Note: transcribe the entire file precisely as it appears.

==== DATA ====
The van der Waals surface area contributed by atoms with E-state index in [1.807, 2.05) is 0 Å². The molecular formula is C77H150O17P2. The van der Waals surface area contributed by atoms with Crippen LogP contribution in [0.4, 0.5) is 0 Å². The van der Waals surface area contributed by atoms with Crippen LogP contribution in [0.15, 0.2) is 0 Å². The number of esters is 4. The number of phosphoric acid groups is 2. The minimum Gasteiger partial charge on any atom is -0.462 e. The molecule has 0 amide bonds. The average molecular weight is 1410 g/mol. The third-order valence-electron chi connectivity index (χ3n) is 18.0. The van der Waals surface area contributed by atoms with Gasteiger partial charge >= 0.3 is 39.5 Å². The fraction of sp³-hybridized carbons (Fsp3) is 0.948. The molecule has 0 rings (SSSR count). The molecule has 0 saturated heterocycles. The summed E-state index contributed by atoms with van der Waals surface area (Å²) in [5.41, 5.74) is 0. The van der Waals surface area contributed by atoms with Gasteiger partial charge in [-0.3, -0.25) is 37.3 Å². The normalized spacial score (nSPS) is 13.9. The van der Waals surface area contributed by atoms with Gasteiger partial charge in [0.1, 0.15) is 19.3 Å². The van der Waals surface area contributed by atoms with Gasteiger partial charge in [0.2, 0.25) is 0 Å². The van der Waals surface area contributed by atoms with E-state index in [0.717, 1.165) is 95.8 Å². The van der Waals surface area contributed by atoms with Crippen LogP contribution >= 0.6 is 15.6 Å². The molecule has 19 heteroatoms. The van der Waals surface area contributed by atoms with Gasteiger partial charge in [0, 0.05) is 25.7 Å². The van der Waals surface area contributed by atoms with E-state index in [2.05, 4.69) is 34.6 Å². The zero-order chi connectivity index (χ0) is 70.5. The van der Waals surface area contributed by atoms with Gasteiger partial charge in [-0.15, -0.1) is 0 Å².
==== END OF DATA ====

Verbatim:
The van der Waals surface area contributed by atoms with E-state index in [1.807, 2.05) is 0 Å². The molecular formula is C77H150O17P2. The van der Waals surface area contributed by atoms with Crippen LogP contribution in [0.4, 0.5) is 0 Å². The van der Waals surface area contributed by atoms with Crippen LogP contribution in [0.15, 0.2) is 0 Å². The number of esters is 4. The number of phosphoric acid groups is 2. The minimum Gasteiger partial charge on any atom is -0.462 e. The molecule has 0 amide bonds. The average molecular weight is 1410 g/mol. The third-order valence-electron chi connectivity index (χ3n) is 18.0. The van der Waals surface area contributed by atoms with Gasteiger partial charge >= 0.3 is 39.5 Å². The fraction of sp³-hybridized carbons (Fsp3) is 0.948. The molecule has 0 rings (SSSR count). The molecule has 0 saturated heterocycles. The summed E-state index contributed by atoms with van der Waals surface area (Å²) in [5.41, 5.74) is 0. The van der Waals surface area contributed by atoms with Gasteiger partial charge in [-0.3, -0.25) is 37.3 Å². The normalized spacial score (nSPS) is 13.9. The van der Waals surface area contributed by atoms with Gasteiger partial charge in [0.1, 0.15) is 19.3 Å². The van der Waals surface area contributed by atoms with Gasteiger partial charge in [0.2, 0.25) is 0 Å². The van der Waals surface area contributed by atoms with E-state index in [0.717, 1.165) is 95.8 Å². The van der Waals surface area contributed by atoms with Crippen LogP contribution >= 0.6 is 15.6 Å². The molecule has 19 heteroatoms. The van der Waals surface area contributed by atoms with Gasteiger partial charge in [0, 0.05) is 25.7 Å². The van der Waals surface area contributed by atoms with E-state index in [2.05, 4.69) is 34.6 Å². The zero-order chi connectivity index (χ0) is 70.5. The van der Waals surface area contributed by atoms with Gasteiger partial charge in [-0.15, -0.1) is 0 Å².